When we’re first introduced to Meg in A Wrinkle in Time, there is no argument that she is neck-deep in her awkward phase. Where Bella has a lot of self-hatred but everyone around her overlooks it (thus making her emo yet approachable), Meg is, without a doubt, awkward. She has braces, has glasses, her body parts are in that horrible mid-development stage (Ladies, you know what I mean; we’ve all been there), she gets into fights, she’s insanely brilliant in some areas of school but when she doesn’t care she doesn’t make an effort. She longs to be beautiful like her mother. All of that is established immediately and no attempt is made to clean up her image. That is what she (and we readers) has to work with. Beyond that, she also is missing her father who is absentee/disappeared. She’s trying to look out for her weird and precocious little brother. And she ends up getting sucked into an adventure that has her facing down her fears and the darkness that is threatening to destroy the universe.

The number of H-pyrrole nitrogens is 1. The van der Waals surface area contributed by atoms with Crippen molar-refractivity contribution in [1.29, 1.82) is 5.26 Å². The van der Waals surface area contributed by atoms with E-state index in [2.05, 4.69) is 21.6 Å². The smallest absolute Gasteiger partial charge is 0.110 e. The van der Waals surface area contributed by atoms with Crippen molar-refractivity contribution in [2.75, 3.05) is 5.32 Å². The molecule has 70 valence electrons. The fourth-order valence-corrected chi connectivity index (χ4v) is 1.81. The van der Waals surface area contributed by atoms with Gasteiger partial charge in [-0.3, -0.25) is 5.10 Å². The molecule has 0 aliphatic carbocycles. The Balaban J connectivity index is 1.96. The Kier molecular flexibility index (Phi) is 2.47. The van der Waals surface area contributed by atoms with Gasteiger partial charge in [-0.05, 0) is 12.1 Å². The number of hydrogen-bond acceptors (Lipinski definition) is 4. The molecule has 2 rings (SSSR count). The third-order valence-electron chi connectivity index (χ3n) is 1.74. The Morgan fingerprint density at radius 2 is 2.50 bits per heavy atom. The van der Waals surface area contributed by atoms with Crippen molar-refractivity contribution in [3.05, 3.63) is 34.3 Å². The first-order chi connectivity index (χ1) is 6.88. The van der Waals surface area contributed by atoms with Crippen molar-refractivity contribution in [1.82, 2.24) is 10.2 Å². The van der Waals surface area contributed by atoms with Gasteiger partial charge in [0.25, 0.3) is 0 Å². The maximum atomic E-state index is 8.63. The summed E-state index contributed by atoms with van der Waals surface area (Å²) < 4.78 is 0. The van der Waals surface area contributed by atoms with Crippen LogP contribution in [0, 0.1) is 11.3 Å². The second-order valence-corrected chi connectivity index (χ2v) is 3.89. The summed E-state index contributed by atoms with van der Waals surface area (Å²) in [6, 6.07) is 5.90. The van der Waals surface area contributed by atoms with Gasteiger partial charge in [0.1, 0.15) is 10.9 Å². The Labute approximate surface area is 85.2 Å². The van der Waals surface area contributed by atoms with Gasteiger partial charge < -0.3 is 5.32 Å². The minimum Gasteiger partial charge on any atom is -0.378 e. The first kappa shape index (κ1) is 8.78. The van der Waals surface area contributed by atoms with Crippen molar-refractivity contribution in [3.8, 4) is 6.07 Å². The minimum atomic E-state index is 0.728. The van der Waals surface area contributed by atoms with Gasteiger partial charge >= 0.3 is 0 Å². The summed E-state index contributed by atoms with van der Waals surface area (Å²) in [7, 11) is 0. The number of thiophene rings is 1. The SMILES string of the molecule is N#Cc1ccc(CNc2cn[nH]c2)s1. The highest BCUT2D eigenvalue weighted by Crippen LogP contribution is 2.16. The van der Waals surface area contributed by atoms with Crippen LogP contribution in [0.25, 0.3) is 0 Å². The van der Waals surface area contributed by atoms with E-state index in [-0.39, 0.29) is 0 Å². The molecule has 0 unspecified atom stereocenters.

As she and her brother Charles Wallace are befriended by Mrs. What, Mrs. Who, and Mrs.Which, schoolmate Calvin O’Keefe gets taken along for the ride. He’s seen as popular and likeable, and though initially Meg doesn’t want much to do with him, he is willing to look past the bizarre surface of the Murry family from the very beginning. He sees Meg’s value and he’s there to encourage and push her through all their adventures, whether it’s saving the universe or saving Charles Wallace in A Wind in the Door. Their growing friendship and romance is subtle and not once does it overshadow what’s going on around them. It’s age-appropriate and it works.